Food Truck Trailer

Photograph by: Wayne Cuddington, Ottawa Citizen

OTTAWA, CANADA — Tracie Behan has the mother of all food trucks. The 48-foot, custom-outfitted mobile kitchen features three ovens, three vats for deep-frying, a walk-in refrigerator and a larger-than-life image of a pelvis-thrusting Elvis plastered on the side.

The plan was for Tracie’s Hollywood Diner to serve up wholesome, homey meals made from fresh, locally-sourced ingredients from her restaurant on wheels at an affordable price to hungry passersby. With $200,000 invested in the personalized truck, the plan did not include not being able to obtain a food truck permit from the city.

Food trucks have been a subject of conversation in Ottawa as foodies turn an envious eye to other North American cities like Vancouver and New York, where the street cuisine culture is more established and diverse. However, increased food truck presence has been slow to move through city licensing procedures.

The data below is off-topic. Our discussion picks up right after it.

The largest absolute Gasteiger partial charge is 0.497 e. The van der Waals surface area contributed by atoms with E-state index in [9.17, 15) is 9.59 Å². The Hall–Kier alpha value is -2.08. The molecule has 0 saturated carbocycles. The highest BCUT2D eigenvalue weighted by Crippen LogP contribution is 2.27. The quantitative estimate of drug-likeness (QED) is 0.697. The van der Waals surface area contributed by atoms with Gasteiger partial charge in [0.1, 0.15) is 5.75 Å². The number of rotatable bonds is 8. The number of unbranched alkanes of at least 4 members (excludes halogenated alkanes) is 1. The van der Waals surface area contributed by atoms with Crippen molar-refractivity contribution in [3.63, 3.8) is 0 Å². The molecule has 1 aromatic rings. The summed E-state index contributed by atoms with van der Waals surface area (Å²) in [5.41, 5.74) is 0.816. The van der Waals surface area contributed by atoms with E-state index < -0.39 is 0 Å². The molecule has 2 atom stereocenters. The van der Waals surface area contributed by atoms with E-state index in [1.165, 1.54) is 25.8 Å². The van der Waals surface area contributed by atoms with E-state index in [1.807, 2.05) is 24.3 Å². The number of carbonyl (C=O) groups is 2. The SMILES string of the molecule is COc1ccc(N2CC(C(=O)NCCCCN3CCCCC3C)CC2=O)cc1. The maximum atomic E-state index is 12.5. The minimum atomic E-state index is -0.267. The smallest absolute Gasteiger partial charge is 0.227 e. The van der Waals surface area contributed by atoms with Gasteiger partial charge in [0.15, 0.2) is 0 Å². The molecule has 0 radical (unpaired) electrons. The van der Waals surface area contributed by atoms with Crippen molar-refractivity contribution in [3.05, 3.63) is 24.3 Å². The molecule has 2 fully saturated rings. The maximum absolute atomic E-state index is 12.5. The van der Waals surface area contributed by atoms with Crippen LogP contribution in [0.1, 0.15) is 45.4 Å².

In Behan’s case, a permit was out of the question. The city requires entrepreneurs applying for mobile food vendors permit to sell out of vehicles less than 10 meters, roughly 33 feet, in length.

“Not to be rude or anything, but the woman I called told me ‘you’re not getting a permit — not a chance in hell,’” said Behan, 43. “Those were the actual words.”

Behan said she went ahead with building the custom trailer, fully believing the city would be ‘okay’ with the monstrous size of her sassy kitchen. The actual kitchen space is only about six meters, and fully complies with food safety and sanitation codes, she said.

The size limitations exist to ensure a truck such as Behan’s “does not take up too many required parking spaces for the primary use of the site,” said Linda Anderson, chief of bylaw and regulatory services, in an email.

That may be so, but her hearty concoctions are worth it, said Behan, a longtime Greenbank-area resident. Her goal is to serve food that busy people may not have time to make themselves, for affordable prices. She pulls it off with the help of Algonquin College culinary students dressed in cute diner costumes (and if you’re lucky, in a blond Marilyn Monroe wig).

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